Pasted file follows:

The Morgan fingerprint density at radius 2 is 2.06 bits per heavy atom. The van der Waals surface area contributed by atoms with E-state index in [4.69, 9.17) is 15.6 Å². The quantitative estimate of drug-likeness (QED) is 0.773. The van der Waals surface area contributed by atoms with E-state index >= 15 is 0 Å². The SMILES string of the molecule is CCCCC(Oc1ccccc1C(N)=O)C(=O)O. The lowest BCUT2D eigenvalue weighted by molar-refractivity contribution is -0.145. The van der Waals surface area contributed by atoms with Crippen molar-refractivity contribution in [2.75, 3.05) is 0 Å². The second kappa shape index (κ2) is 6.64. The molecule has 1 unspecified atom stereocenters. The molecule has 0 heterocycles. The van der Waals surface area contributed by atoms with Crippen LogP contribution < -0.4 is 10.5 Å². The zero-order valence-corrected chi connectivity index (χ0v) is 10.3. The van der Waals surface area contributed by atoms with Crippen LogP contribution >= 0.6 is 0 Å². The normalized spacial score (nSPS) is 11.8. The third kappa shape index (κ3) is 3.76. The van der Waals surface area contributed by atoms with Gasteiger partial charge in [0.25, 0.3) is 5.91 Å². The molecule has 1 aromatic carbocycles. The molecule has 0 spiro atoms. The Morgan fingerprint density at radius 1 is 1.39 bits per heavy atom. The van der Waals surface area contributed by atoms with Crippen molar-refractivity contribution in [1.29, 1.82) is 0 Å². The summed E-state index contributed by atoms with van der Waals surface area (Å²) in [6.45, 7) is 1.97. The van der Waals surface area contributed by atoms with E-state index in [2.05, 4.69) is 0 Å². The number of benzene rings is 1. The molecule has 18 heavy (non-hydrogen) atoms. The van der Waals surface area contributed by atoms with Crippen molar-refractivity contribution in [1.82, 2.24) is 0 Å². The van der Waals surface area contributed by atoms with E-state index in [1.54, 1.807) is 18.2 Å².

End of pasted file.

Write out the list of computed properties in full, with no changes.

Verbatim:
The Morgan fingerprint density at radius 2 is 2.06 bits per heavy atom. The van der Waals surface area contributed by atoms with E-state index in [4.69, 9.17) is 15.6 Å². The quantitative estimate of drug-likeness (QED) is 0.773. The van der Waals surface area contributed by atoms with E-state index >= 15 is 0 Å². The SMILES string of the molecule is CCCCC(Oc1ccccc1C(N)=O)C(=O)O. The lowest BCUT2D eigenvalue weighted by molar-refractivity contribution is -0.145. The van der Waals surface area contributed by atoms with Crippen molar-refractivity contribution in [2.75, 3.05) is 0 Å². The second kappa shape index (κ2) is 6.64. The molecule has 1 unspecified atom stereocenters. The molecule has 0 heterocycles. The van der Waals surface area contributed by atoms with Crippen LogP contribution < -0.4 is 10.5 Å². The zero-order valence-corrected chi connectivity index (χ0v) is 10.3. The van der Waals surface area contributed by atoms with Crippen LogP contribution >= 0.6 is 0 Å². The normalized spacial score (nSPS) is 11.8. The third kappa shape index (κ3) is 3.76. The van der Waals surface area contributed by atoms with Gasteiger partial charge in [0.25, 0.3) is 5.91 Å². The molecule has 1 aromatic carbocycles. The molecule has 0 spiro atoms. The Morgan fingerprint density at radius 1 is 1.39 bits per heavy atom. The van der Waals surface area contributed by atoms with Crippen molar-refractivity contribution in [1.29, 1.82) is 0 Å². The summed E-state index contributed by atoms with van der Waals surface area (Å²) in [6.45, 7) is 1.97. The van der Waals surface area contributed by atoms with E-state index in [2.05, 4.69) is 0 Å². The number of benzene rings is 1. The molecule has 18 heavy (non-hydrogen) atoms. The van der Waals surface area contributed by atoms with Crippen molar-refractivity contribution in [1.82, 2.24) is 0 Å². The van der Waals surface area contributed by atoms with E-state index in [1.54, 1.807) is 18.2 Å².